God reassured Moses that he would be with him to help him speak. After all God was the one who made Moses, including his mouth and tongue! God also revealed his name to Moses, Yahweh, which means ‘God lives always and he is with us’. Still Moses refused. God was angry that Moses wouldn’t listen, but he decided to send Aaron along with Moses to be his mouthpiece. Finally Moses agreed to go and confront Pharaoh, armed with his walking stick which God had shown him how to turn into a snake! He also had another miraculous sign of changing his hand to diseased and back again to normal, to show everyone. Just in case that wasn’t convincing enough, he now knew how to turn water into blood.

Moses went to Pharaoh as instructed and the dramatic events unfolded. Moses was 80 years old and Aaron was 83 when they spoke to the king. Pharaoh the king was not interested in listening to Moses and Aaron or the God who sent them. He remained as proud and obstinate as ever through sign after sign performed by Moses. ‘A stick turning into a snake? Why my magicians can do that too. Never mind that your snake swallowed all of ours. So you turned the Nile river to blood and caused frogs to come up? Look at my magicians doing similar things!’. On the third plague, Moses caused gnats to cover the land of Egypt. The magicians conceded defeat. ‘This is the finger of God’ they said. Pharaoh wasn’t moved.

Moses commanded the fourth plague, flies everywhere. This time the flies only went to the places the Egyptians lived. The region of Goshen within Egypt where the Israelites lived was infestation free. Just as with the other plagues, the king would ask Moses to pray to remove the awful plague, promising to free the Israelites. Each time he would renege on his promises as soon as the plague disappeared. There were deaths of the Egyptian animals, boils on their skin, deadly hailstorms, with terrifying thunder, devastating hail and continuous lightning! Next a swarm of locusts ate up all the farm produce in the land. Then a tangible darkness, thick enough to feel, spread over the land for three days.

The slave-master nation of Egypt had been decimated, first thorough ill- health, then through its economic destruction and ultimately through an attack on the protagonists’ mental health. They were receiving the punishment for their continued resistance to God’s commands and their incessant oppression of his people. The very last plague was the death of all the firstborn sons in Egypt. The Israelite children would be spared by marking their door posts with the blood of a lamb. If you remember, not 80 years before, the Egyptians were killing all the baby boys born to the Israelites. Finally Pharaoh bowed to the superior power of the Almighty God. He let his people the Israelites leave Egypt. They left Egypt with every member of their families, their animals and also gifts of gold, silver and precious clothing articles from their former masters. It was like being paid in arrears for the centuries of slavery they and their ancestors had endured from the Egyptians.

The perfect life


I haven’t got it all together.

I’m not anywhere near perfect.

I haven’t got ‘a perfect life, doing perfect things, living in a perfect house with a perfect family, in my perfect job’!

I’m not a Christian because I’ve got it altogether.

I am a Christian.

I admit I need a saviour: Christ.

I know that all the good things I have, all the great things I have achieved have been through Christ.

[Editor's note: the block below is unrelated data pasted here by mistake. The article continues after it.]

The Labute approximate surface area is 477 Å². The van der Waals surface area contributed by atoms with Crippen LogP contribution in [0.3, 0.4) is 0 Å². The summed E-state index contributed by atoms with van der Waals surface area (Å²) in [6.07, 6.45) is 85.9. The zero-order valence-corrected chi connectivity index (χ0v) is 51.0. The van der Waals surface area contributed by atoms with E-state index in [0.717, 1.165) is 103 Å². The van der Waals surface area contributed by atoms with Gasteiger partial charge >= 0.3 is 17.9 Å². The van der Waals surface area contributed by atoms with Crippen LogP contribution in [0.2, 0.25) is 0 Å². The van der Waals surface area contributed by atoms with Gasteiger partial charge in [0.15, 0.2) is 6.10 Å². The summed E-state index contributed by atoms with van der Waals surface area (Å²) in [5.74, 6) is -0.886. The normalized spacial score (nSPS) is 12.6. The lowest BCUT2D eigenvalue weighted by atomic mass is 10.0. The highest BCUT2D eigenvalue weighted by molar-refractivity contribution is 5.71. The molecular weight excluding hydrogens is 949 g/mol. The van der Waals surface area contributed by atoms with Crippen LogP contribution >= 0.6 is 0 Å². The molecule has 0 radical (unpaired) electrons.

My non-perfect but still great life is not as a result of my own self, my own efforts but the grace of God.

I’m here because I’ve always had access to this God who loves me, imperfect.

Not perfect.

Not infallible.

But loved.

That’s me.


Why should I be perfect when I can rely on the perfect God?

Why do I need to have a perfect life when I can live off him who led a perfect life?

Why stay awake at night worrying when he who never sleeps looks out for me?

Why not love others when I am thoroughly loved by him, unconditionally and without judgement?

Why not be kind to others when he always forgives me, always gives me yet another chance..?

Why should I not tell others about this perfect gift?

Why wait another day, alone when he who is big enough to fill all your emptiness continues to knock on your door?

You are loved.

Imperfections and all.

Warts and scars.


Mistakes and all.

You are not a mistake.

Every hair on your head is known and loved.

Every non-hair on your head is accounted for.

Every breath you take is a deliberate gift.

Every step is seen.

Every tear is felt.

Every day is accounted for.

Every moment can be a step closer to freedom.

A life without fear.

The certainty that you are loved,



Unreservedly loved.

Freedom to let go of past pains,

Battles won and lost,

Glories faded.

Victories hard-earned and successes clung to.

Scars, still painful,


Yearnings unfulfilled.

Wants met,

Needs unmet.

Freedom to slip off the reigns to a greater expertise.

Freedom to rest in the love of him who made you.

The engineer of your intricate design.

The author of your yet unwritten, fully unfinished story.

Freedom to love knowing you’re loved.


Be loved.

“We love because God first loved us.”

1 John 4:19 ICB


Brain fog, post-Covid

Brain fog, post-Covid

Slippery fish swimming in and out

Just out of reach when you grab at them.

Use your net you might get some back when you go fishing for your thoughts.

Words suddenly disappear, familiar ones suddenly out of reach.

What’s that thing called again, the one when you do this, and that and get a result?

Songs you know suddenly have missing bits,

Thank God for google and sound hound.

You feel unsure, was that the right term?

Your language once fluent now sometimes feels foreign,

Like a second or third language.

Haltingly, slowly pronounce those words as you think about what you really mean to say.

Your tongue is heavy, your expression drab as you stifle yet another yawn.

Worse is when you muddle words and don’t realise, until your laughing teenage son sets you right.